That's what it's really worth to spend money on ...

August 07, 2017

None of us has infinite financial resources. And no matter how much we earn, we will always want something else, something new, better, more expensive ...

Start spending money on something that really matters. What brings happiness. Not an emotional surge from a new pair of shoes, which the next day passes, but what you will remember once in a lifetime.

So, if the basic needs are met (food, necessary clothes, medicines, bills), what should you spend the remaining money on?

The question remains: where to spend the "surplus" money that remains after you buy all the food and clothes you need, pay for housing and transportation?

Most people prefer to spend it on buying things. It seems that this is the logic: it is better to buy something that will bring joy again and again, every day, and not something that can be used only once (for example, a movie ticket or a concert).

But one important study conducted at Cornell University showed that such logic is completely wrong.

"The main enemy of happiness is adaptation," says psychology professor Thomas Gilovich, the author of the study. He studies the relationship between money (and how we spend it) and happiness for two decades.

"We buy expensive things when we are successful, because we think that they will make us happy. Indeed, most often the effect is achieved. But only for a while. New things seem exciting when we use them for the first time. But then adaptation reduces the entire positive effect of expensive things to nothing: you get used to them, you start to perceive them as a reality - and everything, happiness goes away, "says the scientist.

In general, the next time you want to buy a new iPhone or a new BMW, think carefully.

Gilovich offers more reasonable ways to get rid of a serious amount of money: art exhibitions, outdoor activities, learning new skills or traveling.

He discovered a phenomenon that was called the Easterling paradox. It says that the things you buy will eventually lose their value in your eyes. But the value of previously acquired experience (travel or entertainment) after the time has only increased! Those. Your memories of past pleasures will make you happier every time you turn to them.

"The Easterlingo paradox" contradicts common sense, but it works.

"Our experience is a part of ourselves, and this is much more important than material values," Gilovich concludes.

Gilovich's conclusions, which is important, are confirmed by the researchers from San Francisco.

"You can really like the things that you own. You may even feel that they are part of your personality, but this is obviously not the case. But your experiences are really part of you. We are the total sum of our experience. "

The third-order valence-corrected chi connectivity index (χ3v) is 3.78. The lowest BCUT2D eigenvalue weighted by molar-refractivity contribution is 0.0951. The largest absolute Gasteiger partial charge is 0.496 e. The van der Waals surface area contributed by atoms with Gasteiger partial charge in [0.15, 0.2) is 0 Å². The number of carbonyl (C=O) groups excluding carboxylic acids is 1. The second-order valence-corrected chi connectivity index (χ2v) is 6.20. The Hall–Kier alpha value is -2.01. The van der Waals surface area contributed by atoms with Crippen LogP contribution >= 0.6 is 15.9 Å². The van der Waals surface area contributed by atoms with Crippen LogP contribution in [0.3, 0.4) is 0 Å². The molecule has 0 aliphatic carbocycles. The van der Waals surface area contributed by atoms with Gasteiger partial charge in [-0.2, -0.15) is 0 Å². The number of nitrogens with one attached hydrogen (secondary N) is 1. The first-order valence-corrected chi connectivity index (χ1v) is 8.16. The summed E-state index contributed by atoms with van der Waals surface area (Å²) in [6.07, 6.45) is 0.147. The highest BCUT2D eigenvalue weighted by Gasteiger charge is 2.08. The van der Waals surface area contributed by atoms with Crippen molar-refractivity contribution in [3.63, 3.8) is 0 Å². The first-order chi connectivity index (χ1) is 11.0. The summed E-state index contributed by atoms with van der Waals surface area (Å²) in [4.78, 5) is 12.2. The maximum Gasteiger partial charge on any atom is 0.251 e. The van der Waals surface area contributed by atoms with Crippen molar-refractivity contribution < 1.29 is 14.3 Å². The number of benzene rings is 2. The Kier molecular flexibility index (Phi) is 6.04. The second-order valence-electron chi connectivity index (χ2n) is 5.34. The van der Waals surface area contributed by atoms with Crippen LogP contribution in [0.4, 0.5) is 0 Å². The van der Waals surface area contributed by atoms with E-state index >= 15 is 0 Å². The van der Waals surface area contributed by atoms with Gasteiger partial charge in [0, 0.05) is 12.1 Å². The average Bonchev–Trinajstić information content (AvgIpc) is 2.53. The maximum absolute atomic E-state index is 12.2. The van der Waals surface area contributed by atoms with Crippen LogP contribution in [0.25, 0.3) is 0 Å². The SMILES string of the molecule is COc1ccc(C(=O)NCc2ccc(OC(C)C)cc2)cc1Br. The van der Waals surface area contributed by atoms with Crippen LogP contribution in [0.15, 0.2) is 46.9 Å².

One of Gilovich's research has even shown that negative experience can have positive value. The main thing is that you can talk about it to others, and they were interested.

When you tell an interesting story, it makes you an excellent companion. And this, of course, affects your self-esteem, and it is a key factor that influences the feeling of happiness.

Another reason for such conclusions of the scientist is that the new experience, as a rule, we get with other people, and the pleasure from things is most often obtained alone. Clearly, if you spend a vacation with someone in Colombia, you will feel a greater connection with this person than if you watched a movie with him on your new 4K TV.

"We get important experience for us in direct interaction with other people. So stories are born, which we then enthusiastically tell each other for a long time. These stories make us happy, "Gilovich said.

These studies, of course, are of great importance for ordinary people, businessmen and politicians. If all of the foregoing is taken seriously, it becomes obvious that employers should not buy us new equipment, but give us an opportunity to take a vacation more often. And politicians should create for us more recreational spaces.

Think about which of the politicians of the past people are more often remembered with a kind word: the one with whom salaries and real estate prices grew, or who built or ennobled a couple of parks in your area?

Think about it again. What will you remember about in five years with a greater probability: about how cool your iPhone 6 Plus was or what cool week you spent in Egypt?

Life - these are bright moments and memories, and not diamonds.

Or do not you agree? Tell us what you think about this! Let's discuss in the comments!

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